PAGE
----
All Hell Broke Loose

One time, I was fishing in the water off northwest area, our beloved Police Task Force canoes came. There were 2 canoes came from the north. They sneaked on us by circling the right side of the island (from the Jetty, west side, they went south, Zone C beach, then, they headed east, Zone F beach, came up to the north, then turned south). I was about half a mile away from the land and there were people fishing further north: it was a very hot spot for big size fishes.

All hell broke loose, everyone tried to swim back to the shore to run up the mountain to hide. At first, I was able to swim back very aggressive with all the gears and fish. After a few minutes, I threw away all the fish, because they were pulling me back, then, a few minutes later, I threw away all the gears, and then, I threw away my life vest (4 1-liter bottles) and swam back to shore by hands and feet.

During the rest of the way, I was gasping for air, but, I made it to shore. I looked at my throw-away- life vest (4 1-liter bottles) like I had just lost 4 best friends. I had very hard time to buy them by selling fish and they were my investment.

I could make it to shore because I was in the south. There were some poor older fellows fishing in the north, who got caught and who knew what had happened to them in jail. The police might beat the hell out of them and shaved these guys’ head, also, they might get special treatments from the Big Brothers.

Going after the squids

The zone C beach was the most crowded beach, where everyone swam here. It had very nice corals throughout the area and its water was very clear. There was one time, I was a few hundred yards out. I saw a huge jelly fish that was a triple size me. Its tails were about 25 yards long. I got scared for the first time while in the water. There were times, I saw sharks, but they ignored me. This huge jelly could have killed me instantly.

There was no one swimming in the area between the Church and Temple, because its bottom was dark and had a lot of small black rocks: it was like a dead area. A few yards out, the sea bottom dropped very steep and it was very dark. It was very fortunate that I found a lot of squids with shelf in this area and I must say that I found them and I was the only one, who went after these squids. It was my top secret spot, which was right in front of everyone. If my secret had leaked out, there would not be any more squids left for me. I told people that I got the squids from the west side, which was the forbidden area.

PDSquidArea

One time, I was swimming behind a school of smaller size sword fish and tried to shoot them through the belly when they made a turn. Suddenly, I saw very weird animals flapping wings on the bottom of the ocean (the area between Church and Temple). Their skins matched exactly the ocean floor. Slowly, I dived down with my heart pumping very fast to examine what the heck was it. They were squids. I saw squids for the first time on the ocean floor. I approached them and tried to catch them by hand. Guess what? In seconds, they whooped away like a jet airplane. So, I tried to be patient and being stupid at the same time to try catching one of them again and whoop, it jetted to another location in a flash.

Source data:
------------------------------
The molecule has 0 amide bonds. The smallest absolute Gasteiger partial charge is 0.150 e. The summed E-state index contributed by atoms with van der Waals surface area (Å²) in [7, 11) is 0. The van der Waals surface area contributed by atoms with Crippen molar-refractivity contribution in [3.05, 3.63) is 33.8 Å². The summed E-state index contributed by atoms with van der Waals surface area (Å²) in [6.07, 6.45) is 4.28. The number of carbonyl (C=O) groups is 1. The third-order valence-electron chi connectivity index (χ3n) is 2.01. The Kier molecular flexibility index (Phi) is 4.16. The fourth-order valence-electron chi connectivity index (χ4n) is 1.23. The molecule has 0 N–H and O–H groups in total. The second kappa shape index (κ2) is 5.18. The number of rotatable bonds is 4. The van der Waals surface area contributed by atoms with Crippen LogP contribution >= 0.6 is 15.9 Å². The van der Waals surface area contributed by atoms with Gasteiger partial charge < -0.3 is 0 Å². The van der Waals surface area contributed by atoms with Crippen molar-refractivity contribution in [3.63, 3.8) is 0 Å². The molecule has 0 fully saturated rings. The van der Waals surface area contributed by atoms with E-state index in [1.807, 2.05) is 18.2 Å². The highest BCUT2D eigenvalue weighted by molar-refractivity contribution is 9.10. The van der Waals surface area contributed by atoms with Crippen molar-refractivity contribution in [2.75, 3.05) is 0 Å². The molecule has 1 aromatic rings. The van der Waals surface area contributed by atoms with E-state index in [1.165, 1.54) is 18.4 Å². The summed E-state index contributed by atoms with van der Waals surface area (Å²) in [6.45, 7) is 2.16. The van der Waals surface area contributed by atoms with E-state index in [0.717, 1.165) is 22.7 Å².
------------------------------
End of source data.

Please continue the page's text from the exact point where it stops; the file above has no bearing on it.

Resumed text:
With curiosity, I went home, took my spear, which was about 5 feet long and went back to this area. As I was passing the beach, people looked at me as if I was going to kill somebody because this was a swimming area, no one fished here. Anyway, I went back the spot and tried to spear the squid on the back. Guess what? Their shelf was so thick that caused the spear to slide off.

Finally, I thought about their neck: the soft spot. So, slowly I dived down from behind, aim the spear at the neck and pinched its neck. Ting ting ting. I got my first squid and it pissed out a lot of dark ink that caused me to be very scare, because, I could not see anything and being afraid to swim further out.

So, I learned my lessons well. The next days and the following days, I was able to bring more squids home. When there was a mating season, there were always some squid couples, who were coupling. This was the best opportunity for me to nail them or a squid couple at the same time. It was so fun and they spitted out a lot of inks.

Did I say the ocean floor dropped suddenly out here? One time, I missed a squid, and it swam further out and stopped right on the edge where the ocean floor dropped and it was total darkness. I did not want to let go this squid, so I took a deep breath and dived down. I got the squid and ran out of breath. At the same time, I look out a few yards, I saw a very large figure moving in the darkness. It was bigger than me.

Damn! I though that was it. My friends from the church would say a prayer for me, tonight. Through instinct, as I was coming up, I squeezed the squid to spit out inks to cover me. I got to the top, took a deep breath again and swam backward under the water so I could see what else could come after me. Luckily, I made it to shore and since then I did not go after the squids any more and I became afraid of this dark area.

That was my last squid.

Cigarettes

My sister, Mai, did all the work.

My dad was a smoker. We had no money when we first arrived Pulau Bidong island.

What we did for our dad, (and we had to compete against other kids as well), was walking around certain common places and picked up left over cigarettes butts. Dad would take what was left from the butts that we collected and made a cigarette or two for himself.

He quit smoking years ago and has been healthy.

But one of the stupid jokes that we played on cigarette smokers was that we put empty cigarettes packs on the ground with used cigarette butts. We played this joke for a while, but we eventually stopped because we felt sorry for everyone.